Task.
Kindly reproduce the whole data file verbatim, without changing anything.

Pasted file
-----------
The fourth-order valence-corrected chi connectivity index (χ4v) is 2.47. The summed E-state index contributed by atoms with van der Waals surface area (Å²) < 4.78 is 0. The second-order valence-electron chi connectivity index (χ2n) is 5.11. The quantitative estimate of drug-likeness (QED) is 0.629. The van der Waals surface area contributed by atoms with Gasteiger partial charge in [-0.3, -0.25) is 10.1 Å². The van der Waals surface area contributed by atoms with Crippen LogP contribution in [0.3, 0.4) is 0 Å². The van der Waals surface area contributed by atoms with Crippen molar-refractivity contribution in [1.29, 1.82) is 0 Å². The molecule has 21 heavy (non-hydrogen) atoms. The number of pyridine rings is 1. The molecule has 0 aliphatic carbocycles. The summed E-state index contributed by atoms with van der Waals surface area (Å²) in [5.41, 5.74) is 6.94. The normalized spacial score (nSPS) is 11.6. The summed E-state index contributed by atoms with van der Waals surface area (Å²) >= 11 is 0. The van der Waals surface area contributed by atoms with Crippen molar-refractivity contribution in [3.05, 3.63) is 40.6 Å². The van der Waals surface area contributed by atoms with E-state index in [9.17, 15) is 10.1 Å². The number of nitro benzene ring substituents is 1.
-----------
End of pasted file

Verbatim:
The fourth-order valence-corrected chi connectivity index (χ4v) is 2.47. The summed E-state index contributed by atoms with van der Waals surface area (Å²) < 4.78 is 0. The second-order valence-electron chi connectivity index (χ2n) is 5.11. The quantitative estimate of drug-likeness (QED) is 0.629. The van der Waals surface area contributed by atoms with Gasteiger partial charge in [-0.3, -0.25) is 10.1 Å². The van der Waals surface area contributed by atoms with Crippen LogP contribution in [0.3, 0.4) is 0 Å². The van der Waals surface area contributed by atoms with Crippen molar-refractivity contribution in [1.29, 1.82) is 0 Å². The molecule has 21 heavy (non-hydrogen) atoms. The number of pyridine rings is 1. The molecule has 0 aliphatic carbocycles. The summed E-state index contributed by atoms with van der Waals surface area (Å²) in [5.41, 5.74) is 6.94. The normalized spacial score (nSPS) is 11.6. The summed E-state index contributed by atoms with van der Waals surface area (Å²) >= 11 is 0. The van der Waals surface area contributed by atoms with Crippen molar-refractivity contribution in [3.05, 3.63) is 40.6 Å². The van der Waals surface area contributed by atoms with E-state index in [9.17, 15) is 10.1 Å². The number of nitro benzene ring substituents is 1.